Archive for Hubble Space Telescope

A Happy Hubble Coincidence

Posted in Biographical, Books, The Universe and Stuff with tags , , , on April 25, 2015 by telescoper


Preoccupied with getting ready for my talk in Bath  I forgot t post an item pointing out that yesterday was the 25th anniversary of the launch of the Hubble Space Telescope. Can it really be so long?

Anyway, many happy returns to Hubble. I did manage to preempt the celebrations however by choosing the above picture of the Hubble Ultra Deep Field as the background fo the poster advertising the talk.

Anyway it went reasonably well. There was a full house and questions went on quite a while. Thanks to Bath Royal Literary and Scientific Institution for the invitation!

Andromeda in High Resolution

Posted in The Universe and Stuff with tags , , , , , , on January 20, 2015 by telescoper

This afternoon I gave three hours of lectures on the trot, so I’m now feeling more than a little knackered. Before I head home for an early night, though, I thought I’d share this amazing video produced by the Panchromatic Hubble Andromeda Survey (or PHAT, for short), which is a Hubble Space Telescope (HST) Multi-cycle program to map roughly a third of the star-forming disk of the Andromeda Nebula (M31), using 6 filters covering from the ultraviolet through the near infrared. With HST’s resolution and sensitivity, the disk of M31 is resolved into more than 100 million stars. The combination of scale and detail is simply jaw-dropping. Hat’s off to the PHAT team!

Hubble + Beethoven

Posted in Music, The Universe and Stuff with tags , , on January 10, 2015 by telescoper

In an attempt to get away from the horrors of the last few days I thought I’d offer this video I just found on Youtube. It features majestic, life-affirming music from the 2nd Movement of Beethoven’s Symphony No. 7 in A Major along with some wonderful astronomical images from the Hubble Space Telescope. Science and art for all humanity. How pathetic our petty squabbles appear when we think about the Universe or listen to great music.

Hubble Images With Music By Herschel

Posted in History, Music, The Universe and Stuff with tags , , on November 20, 2014 by telescoper

Too busy for a full post today, so here’s a little stocking filler. The, perhaps familiar, pictures are taken by the Hubble Space Telescope but the music is by noted astronomer (geddit?) Sir William Herschel – the Second Movement of his Chamber Symphony In F Major, marked Adagio e Cantabile. Although best known as an astronomer Herschel was a capable musician and composer with a style very obviously influenced by his near contemporary Georg Frideric Handel. Although music of this era puts me on a High Harpsichord Alert, I thought I’d share this example of music for those of you unfamiliar with his work…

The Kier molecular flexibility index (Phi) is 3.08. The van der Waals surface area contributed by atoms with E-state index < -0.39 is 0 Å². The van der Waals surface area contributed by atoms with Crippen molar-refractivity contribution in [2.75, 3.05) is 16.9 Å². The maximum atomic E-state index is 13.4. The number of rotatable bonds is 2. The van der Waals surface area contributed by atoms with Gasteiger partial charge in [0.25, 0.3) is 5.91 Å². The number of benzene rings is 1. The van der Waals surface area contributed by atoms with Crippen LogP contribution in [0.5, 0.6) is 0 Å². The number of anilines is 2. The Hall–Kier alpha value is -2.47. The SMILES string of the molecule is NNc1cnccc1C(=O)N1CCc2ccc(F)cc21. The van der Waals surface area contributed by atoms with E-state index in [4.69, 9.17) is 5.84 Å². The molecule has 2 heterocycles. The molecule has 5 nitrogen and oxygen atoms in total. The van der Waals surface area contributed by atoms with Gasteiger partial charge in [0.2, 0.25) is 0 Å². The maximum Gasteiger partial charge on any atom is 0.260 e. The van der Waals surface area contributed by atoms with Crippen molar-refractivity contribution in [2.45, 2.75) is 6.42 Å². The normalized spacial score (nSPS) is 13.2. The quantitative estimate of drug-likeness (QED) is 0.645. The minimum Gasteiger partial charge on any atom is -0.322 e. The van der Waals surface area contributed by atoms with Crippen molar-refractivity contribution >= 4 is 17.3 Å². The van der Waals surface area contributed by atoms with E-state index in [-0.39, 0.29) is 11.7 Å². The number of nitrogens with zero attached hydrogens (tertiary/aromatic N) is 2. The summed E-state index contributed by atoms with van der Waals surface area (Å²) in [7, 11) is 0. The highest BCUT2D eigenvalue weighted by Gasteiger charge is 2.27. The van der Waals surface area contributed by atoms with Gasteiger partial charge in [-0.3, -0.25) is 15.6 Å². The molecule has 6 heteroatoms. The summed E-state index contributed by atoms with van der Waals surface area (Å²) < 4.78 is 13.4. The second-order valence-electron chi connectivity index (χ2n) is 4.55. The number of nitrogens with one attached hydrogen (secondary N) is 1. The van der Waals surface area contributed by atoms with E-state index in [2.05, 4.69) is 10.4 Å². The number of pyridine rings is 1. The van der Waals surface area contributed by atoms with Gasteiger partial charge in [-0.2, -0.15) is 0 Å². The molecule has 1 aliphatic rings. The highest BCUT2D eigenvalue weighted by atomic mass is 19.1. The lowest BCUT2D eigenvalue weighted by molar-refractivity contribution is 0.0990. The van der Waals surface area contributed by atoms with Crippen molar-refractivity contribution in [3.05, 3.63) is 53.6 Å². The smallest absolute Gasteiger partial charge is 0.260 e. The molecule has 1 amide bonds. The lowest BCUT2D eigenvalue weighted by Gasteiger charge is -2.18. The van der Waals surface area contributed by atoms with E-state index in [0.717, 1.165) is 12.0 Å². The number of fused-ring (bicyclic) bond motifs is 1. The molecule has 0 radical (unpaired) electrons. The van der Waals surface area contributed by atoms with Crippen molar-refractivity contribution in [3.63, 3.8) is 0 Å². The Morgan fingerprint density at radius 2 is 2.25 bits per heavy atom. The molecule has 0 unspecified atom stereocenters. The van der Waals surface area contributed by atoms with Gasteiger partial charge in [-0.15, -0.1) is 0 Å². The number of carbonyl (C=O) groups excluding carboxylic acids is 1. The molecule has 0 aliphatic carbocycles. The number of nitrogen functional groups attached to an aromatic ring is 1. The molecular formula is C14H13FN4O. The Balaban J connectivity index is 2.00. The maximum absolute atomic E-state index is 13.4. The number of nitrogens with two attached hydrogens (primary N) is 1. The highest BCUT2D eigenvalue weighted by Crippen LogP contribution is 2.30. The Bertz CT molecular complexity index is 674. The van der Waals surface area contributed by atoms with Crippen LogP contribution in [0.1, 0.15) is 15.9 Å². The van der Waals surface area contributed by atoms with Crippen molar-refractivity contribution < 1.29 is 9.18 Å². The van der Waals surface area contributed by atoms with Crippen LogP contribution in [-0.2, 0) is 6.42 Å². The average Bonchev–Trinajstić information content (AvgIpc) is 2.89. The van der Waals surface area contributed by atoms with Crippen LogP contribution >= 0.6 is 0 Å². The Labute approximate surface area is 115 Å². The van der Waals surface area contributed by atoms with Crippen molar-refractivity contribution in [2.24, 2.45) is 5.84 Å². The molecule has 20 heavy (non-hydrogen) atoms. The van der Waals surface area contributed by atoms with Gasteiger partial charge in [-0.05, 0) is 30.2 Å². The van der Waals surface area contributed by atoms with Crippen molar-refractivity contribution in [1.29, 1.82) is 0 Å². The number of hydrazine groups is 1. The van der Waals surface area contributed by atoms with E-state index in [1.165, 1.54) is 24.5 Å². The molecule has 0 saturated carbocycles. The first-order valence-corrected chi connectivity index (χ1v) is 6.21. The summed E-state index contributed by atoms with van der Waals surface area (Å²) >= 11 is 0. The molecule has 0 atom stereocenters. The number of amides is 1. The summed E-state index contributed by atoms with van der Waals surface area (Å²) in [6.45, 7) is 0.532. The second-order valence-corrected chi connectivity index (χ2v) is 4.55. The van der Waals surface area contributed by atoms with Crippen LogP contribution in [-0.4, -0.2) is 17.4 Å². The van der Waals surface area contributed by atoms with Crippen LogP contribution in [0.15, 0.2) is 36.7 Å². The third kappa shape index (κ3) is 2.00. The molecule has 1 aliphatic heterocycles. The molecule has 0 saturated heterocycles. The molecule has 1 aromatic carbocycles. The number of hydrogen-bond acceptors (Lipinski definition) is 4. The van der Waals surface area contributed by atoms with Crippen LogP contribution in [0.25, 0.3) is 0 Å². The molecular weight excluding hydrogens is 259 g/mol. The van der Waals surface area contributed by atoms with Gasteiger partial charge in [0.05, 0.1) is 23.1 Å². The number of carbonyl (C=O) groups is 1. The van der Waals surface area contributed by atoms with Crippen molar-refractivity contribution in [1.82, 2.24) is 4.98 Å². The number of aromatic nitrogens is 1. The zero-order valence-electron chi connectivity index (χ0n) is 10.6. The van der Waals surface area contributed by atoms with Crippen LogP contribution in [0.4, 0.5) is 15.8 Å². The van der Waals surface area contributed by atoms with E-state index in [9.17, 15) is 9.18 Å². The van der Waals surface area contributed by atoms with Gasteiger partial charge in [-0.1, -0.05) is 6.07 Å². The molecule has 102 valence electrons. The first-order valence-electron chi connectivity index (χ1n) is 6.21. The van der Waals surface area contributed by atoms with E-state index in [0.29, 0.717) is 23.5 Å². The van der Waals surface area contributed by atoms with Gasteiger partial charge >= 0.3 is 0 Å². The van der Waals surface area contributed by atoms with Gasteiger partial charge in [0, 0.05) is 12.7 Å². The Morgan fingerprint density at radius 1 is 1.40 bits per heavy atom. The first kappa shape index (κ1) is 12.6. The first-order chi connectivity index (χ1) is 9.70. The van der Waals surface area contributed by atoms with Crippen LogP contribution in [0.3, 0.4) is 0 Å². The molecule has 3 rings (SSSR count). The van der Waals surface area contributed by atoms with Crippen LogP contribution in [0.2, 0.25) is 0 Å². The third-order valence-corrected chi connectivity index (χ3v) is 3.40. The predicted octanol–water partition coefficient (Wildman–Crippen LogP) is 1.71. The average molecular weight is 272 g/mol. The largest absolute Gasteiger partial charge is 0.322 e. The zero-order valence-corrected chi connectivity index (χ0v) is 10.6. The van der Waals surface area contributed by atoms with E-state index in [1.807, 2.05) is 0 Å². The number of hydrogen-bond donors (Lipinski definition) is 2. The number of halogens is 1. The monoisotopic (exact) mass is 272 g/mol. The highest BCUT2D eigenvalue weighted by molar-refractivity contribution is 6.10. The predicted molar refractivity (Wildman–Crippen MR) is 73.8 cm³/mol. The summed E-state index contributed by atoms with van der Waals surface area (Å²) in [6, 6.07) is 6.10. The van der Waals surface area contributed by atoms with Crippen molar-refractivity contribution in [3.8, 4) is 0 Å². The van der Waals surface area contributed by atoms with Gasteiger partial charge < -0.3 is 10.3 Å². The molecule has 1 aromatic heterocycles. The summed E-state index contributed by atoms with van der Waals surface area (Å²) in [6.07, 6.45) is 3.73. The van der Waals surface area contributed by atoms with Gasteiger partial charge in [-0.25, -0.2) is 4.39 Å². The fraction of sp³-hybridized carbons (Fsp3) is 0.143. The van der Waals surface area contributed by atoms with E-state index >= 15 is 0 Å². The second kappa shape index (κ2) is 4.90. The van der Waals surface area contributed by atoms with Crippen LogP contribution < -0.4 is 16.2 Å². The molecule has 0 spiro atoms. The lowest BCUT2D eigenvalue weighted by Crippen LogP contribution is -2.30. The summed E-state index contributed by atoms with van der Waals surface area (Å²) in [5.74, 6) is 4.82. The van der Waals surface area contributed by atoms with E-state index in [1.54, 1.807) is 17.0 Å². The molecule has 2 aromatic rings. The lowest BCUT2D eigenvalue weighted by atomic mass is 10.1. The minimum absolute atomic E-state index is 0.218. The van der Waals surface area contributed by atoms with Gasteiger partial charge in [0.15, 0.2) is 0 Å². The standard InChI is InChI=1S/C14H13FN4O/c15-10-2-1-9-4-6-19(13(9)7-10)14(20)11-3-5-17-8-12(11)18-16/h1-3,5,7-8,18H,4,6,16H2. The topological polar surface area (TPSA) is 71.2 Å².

Cosmology Webcasts Coming Up…

Posted in The Universe and Stuff with tags , , , , on September 29, 2012 by telescoper

Courtesy of freelance science writer Bruce Lieberman, whom I met briefly at the recent “Origin of the Expansion of the Universe” meeting in Flagstaff, AZ,  here’s a plug for two live webcasts on topical topics that are coming up in the next couple of weeks. On behalf of the Kavli Foundation, Bruce will be interviewing astronomers about the new Hubble XDF image (Oct. 4) and the new Dark Energy Survey camera, which just saw First Light (Oct. 11).

Live Q&A and Webcast: What Does Hubble’s Deepest Image of the Universe Reveal?

Click on the above heading for  direct link to webcast.

October 4, 11-11:30 am PDT (18-18:30 GMT; 19-19:30 BST)

Using data from the Hubble Space Telescope, a multi-national team of astronomers recently released our deepest-ever image of the
universe. Pascal Oesch, a Hubble Fellow at the University of California at Santa Cruz, and Michele Trenti, a researcher at the Kavli Institute for Cosmology, Cambridge at the University of Cambridge in the U.K., answer your questions about how the image was created and what it reveals about the early universe.

Viewers may submit questions to the two Hubble researchers via Twitter using #KavliAstro or email to

Live Q&A and Webcast: Can a New Camera Unravel the Nature of Dark Energy?

Click on the above heading for  direct link to webcast.

October 11, 9-9:30 am PDT (16-16:30 GMT; 17-17:30 BST)